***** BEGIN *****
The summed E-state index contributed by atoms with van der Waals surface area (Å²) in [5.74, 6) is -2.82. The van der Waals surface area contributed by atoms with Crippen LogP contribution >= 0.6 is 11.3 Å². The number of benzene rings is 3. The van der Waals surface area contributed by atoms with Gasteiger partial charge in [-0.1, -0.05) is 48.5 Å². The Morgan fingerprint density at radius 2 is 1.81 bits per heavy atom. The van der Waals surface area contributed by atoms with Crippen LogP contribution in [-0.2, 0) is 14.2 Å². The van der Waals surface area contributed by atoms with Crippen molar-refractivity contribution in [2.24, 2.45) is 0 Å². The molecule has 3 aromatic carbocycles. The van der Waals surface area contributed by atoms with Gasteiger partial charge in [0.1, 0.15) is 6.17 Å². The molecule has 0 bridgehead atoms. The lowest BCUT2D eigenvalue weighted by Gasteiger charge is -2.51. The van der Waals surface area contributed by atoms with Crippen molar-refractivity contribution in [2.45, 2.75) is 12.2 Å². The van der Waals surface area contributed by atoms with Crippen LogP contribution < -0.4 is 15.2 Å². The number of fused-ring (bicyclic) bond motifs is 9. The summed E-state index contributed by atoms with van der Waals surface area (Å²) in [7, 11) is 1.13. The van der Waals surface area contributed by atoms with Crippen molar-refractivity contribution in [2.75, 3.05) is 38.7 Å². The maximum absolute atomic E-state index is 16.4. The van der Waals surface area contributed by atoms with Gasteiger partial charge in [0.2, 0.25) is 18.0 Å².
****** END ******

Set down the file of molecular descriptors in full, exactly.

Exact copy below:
The summed E-state index contributed by atoms with van der Waals surface area (Å²) in [5.74, 6) is -2.82. The van der Waals surface area contributed by atoms with Crippen LogP contribution >= 0.6 is 11.3 Å². The number of benzene rings is 3. The van der Waals surface area contributed by atoms with Gasteiger partial charge in [-0.1, -0.05) is 48.5 Å². The Morgan fingerprint density at radius 2 is 1.81 bits per heavy atom. The van der Waals surface area contributed by atoms with Crippen LogP contribution in [-0.2, 0) is 14.2 Å². The van der Waals surface area contributed by atoms with Crippen molar-refractivity contribution in [2.24, 2.45) is 0 Å². The molecule has 3 aromatic carbocycles. The van der Waals surface area contributed by atoms with Gasteiger partial charge in [0.1, 0.15) is 6.17 Å². The molecule has 0 bridgehead atoms. The lowest BCUT2D eigenvalue weighted by Gasteiger charge is -2.51. The van der Waals surface area contributed by atoms with Crippen molar-refractivity contribution in [2.45, 2.75) is 12.2 Å². The van der Waals surface area contributed by atoms with Crippen LogP contribution < -0.4 is 15.2 Å². The number of fused-ring (bicyclic) bond motifs is 9. The summed E-state index contributed by atoms with van der Waals surface area (Å²) in [7, 11) is 1.13. The van der Waals surface area contributed by atoms with Crippen molar-refractivity contribution in [2.75, 3.05) is 38.7 Å². The maximum absolute atomic E-state index is 16.4. The van der Waals surface area contributed by atoms with Gasteiger partial charge in [0.2, 0.25) is 18.0 Å².